The Church Investors Group (CIG), representing church organisations with combined assets of around £17bn (€19bn), has told FTSE 350 companies that it will take a harder line at annual general meetings where it considers change in three key areas to be too slow. It will also encourage other shareholders to refuse to re-elect directors where a company is out of line with best practice.In terms of executive pay, the CIG – which includes the main investing bodies of the Church of England and the Methodist Church – will consider fairness in the workplace, and withhold support for remuneration reports where chief executive pensions are deemed excessive.It will also withdraw support against a remuneration report where pay ratios are not disclosed, or where financial services or pharmaceutical companies do not pay the living wage. In promoting gender diversity, CIG members will now vote against the re-election of nomination committee chairs where fewer than 33% of board directors are women, and it will vote against all directors on the nomination committee if woman make up less than 25% of the board.The third key area is climate change. CIG members will now vote against the re-election of the company chair when a company is considered to be making little progress on transitioning to a low carbon world.Companies will be measured against their scores from the Transition Pathway Initiative, a tool designed to help asset owners better understand and address their exposure to risks and opportunities stemming from climate change.Carlota Garcia-Manas, deputy head of engagement for the Church Commissioners and Church of England Pensions Board, said: “We continue to see climate change as a key issue and encourage other investors to partner with us in ensuring we hold companies accountable to the highest standards and adapting their activities to fit with the Paris Agreement.”The full CIG voting policy is here.Meanwhile, Wellcome Trust – the UK’s largest charity, with assets of £23.2bn at the end of September 2017 – has revealed an above average gender pay gap.The gender gap in its median pay was 20.8% as at April last year. The UK gender gap average is 18%.Wellcome said the gap existed mainly because of the disproportionate balance of men and women at different levels within the organisation. Overall, around 64% of its employees are women, but most of the highest-paid senior roles are held by men.The charity said: “This year we will introduce fairer ways to support the recruitment, progression and retention of women at senior leadership levels. We will improve our diversity data so that we understand better where to target new initiatives, and provide staff training to mitigate bias.”All UK employers with more than 250 staff are required to publish gender pay gap data on the government website by April 2018.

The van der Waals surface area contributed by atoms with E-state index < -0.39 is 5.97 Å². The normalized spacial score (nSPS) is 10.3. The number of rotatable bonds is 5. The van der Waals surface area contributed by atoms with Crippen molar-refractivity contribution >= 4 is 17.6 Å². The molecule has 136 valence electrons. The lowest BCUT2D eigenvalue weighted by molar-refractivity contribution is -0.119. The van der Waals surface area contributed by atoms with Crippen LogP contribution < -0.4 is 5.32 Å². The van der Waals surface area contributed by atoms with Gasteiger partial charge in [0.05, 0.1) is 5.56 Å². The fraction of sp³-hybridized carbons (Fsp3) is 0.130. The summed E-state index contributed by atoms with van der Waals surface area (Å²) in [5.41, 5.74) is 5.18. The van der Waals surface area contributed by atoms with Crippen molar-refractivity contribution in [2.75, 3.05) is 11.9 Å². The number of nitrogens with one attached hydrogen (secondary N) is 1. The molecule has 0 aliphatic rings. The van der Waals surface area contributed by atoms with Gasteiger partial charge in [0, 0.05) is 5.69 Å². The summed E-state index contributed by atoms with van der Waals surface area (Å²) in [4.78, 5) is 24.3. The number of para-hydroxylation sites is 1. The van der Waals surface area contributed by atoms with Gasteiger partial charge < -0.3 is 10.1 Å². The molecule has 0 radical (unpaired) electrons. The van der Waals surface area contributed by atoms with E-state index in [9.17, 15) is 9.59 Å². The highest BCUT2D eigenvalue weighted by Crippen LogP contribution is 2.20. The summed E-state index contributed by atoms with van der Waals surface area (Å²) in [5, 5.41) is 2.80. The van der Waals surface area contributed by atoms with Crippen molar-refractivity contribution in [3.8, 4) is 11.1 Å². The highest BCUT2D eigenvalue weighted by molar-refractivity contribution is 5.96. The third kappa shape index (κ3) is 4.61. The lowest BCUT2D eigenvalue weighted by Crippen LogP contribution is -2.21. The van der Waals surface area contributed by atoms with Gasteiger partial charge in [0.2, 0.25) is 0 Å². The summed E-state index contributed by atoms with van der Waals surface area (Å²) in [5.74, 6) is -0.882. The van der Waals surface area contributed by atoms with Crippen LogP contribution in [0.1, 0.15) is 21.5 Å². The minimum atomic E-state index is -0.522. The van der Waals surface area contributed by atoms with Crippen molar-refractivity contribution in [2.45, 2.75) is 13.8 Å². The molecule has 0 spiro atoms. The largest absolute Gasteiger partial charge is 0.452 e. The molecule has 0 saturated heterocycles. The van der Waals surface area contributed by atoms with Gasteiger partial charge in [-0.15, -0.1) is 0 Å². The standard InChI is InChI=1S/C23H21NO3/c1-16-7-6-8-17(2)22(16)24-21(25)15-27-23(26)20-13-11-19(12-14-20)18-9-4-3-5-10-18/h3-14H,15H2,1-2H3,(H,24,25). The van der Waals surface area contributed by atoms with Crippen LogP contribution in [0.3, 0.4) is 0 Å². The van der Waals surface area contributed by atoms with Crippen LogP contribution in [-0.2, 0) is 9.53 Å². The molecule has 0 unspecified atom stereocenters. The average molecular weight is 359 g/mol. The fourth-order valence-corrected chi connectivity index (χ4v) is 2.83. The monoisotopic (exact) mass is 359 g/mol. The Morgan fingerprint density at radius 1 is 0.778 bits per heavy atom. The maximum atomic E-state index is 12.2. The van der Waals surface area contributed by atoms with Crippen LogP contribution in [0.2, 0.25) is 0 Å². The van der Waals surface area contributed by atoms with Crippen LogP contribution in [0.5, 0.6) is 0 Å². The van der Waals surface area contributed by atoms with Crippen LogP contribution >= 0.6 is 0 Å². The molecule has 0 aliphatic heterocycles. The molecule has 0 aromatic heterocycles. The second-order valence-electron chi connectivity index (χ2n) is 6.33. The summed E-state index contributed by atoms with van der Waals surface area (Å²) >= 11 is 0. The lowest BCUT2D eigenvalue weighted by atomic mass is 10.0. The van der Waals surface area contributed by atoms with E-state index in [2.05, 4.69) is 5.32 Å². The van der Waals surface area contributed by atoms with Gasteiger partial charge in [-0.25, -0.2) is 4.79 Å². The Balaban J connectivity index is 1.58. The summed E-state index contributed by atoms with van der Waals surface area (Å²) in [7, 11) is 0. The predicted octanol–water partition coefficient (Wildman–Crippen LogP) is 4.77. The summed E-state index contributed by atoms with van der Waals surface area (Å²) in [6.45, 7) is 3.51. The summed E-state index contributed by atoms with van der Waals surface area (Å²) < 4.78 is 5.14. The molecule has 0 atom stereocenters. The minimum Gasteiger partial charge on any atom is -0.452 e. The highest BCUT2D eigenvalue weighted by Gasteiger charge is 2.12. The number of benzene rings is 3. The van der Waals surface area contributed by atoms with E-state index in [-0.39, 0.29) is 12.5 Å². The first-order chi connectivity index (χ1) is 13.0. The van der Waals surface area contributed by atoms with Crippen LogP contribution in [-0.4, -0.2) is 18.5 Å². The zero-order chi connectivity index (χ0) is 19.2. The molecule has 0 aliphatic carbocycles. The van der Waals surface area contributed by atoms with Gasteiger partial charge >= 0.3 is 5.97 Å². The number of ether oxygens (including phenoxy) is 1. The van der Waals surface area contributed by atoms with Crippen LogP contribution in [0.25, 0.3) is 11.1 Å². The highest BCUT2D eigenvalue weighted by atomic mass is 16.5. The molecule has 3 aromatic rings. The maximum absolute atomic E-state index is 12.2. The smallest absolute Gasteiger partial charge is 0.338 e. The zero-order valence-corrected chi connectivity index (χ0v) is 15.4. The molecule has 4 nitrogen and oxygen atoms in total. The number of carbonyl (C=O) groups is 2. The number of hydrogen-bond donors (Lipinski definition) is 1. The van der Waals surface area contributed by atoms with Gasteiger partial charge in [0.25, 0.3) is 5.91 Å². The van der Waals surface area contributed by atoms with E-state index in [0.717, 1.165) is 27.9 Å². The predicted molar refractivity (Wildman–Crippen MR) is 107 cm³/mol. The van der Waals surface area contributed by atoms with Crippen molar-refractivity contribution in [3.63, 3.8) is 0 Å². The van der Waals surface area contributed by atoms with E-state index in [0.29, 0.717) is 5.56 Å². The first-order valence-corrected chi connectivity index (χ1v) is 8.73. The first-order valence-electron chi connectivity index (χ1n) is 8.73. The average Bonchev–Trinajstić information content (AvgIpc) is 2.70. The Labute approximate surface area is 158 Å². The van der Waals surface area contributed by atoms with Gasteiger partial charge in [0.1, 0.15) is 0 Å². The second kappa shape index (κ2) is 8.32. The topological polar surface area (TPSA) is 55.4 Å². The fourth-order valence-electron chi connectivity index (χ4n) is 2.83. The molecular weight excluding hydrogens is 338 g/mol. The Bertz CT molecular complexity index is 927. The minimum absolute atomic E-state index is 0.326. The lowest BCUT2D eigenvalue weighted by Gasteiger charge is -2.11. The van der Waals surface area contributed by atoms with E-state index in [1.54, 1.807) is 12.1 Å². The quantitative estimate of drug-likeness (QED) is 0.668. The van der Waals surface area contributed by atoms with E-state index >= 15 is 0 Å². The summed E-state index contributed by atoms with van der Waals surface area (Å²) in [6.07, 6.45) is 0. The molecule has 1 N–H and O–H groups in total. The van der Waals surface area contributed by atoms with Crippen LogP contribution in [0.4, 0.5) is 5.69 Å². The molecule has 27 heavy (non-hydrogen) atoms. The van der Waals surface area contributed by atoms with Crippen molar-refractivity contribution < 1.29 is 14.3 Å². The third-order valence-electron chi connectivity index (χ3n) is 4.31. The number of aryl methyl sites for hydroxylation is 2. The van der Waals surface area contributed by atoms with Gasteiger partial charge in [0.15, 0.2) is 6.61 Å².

Civil service scheme ABP was 82.8% after inflation, while healthcare pension fund PFZW was 79.7% funded. Metal industry schemes PMT and PME both recorded a coverage ratio of 81.4%.The occupation scheme for dental technicians (Tandtechniek) had the lowest coverage ratio in real terms, with 75.3%. The scheme is set to transfer its pension rights to PFZW on 1 October, with its members incurring a benefit cut of 9.3%.The €10.3bn occupational pension fund for medical consultants (SPMS) had the highest real-terms funding, 172.9%, due to its unconditional indexation of 3% a year.The occupational schemes for midwives and physiotherapists also had a high funding level after inflation due to unconditional indexation policies, despite having a shortfall in nominal terms.The DNB figures also showed that asset management costs rose by 1 basis point to 39bps on average last year.The €238m pension fund of potato starch company Avebe showed the largest drop, from 70bps to 26bps, following its divestment from hedge funds.With 9bps, asset management costs (excluding transaction costs) were the lowest at Detailhandel, the €20.8bn pension fund for the retail sector. Including transaction costs this figure rose to 17bps.Only the small company schemes for Metro, PepsiCo and Sagittarius posted lower combined costs. Funding in real terms of Dutch pension funds improved from 86.4% to 91.9% on average last year, according to De Nederlandsche Bank (DNB).Figures published on the regulator’s website showed that the number of schemes with funding ratio of at least 100% after taking into account inflation rose from 25 to 36 during this period.DNB requires pension funds to draw their calculations for real-terms funding on expected returns for securities of 6.75%.With an after-inflation funding ratio of 93.1%, BpfBouw, the €58bn pension fund for the building sector, was in the best financial shape out of the Netherlands’ five biggest schemes.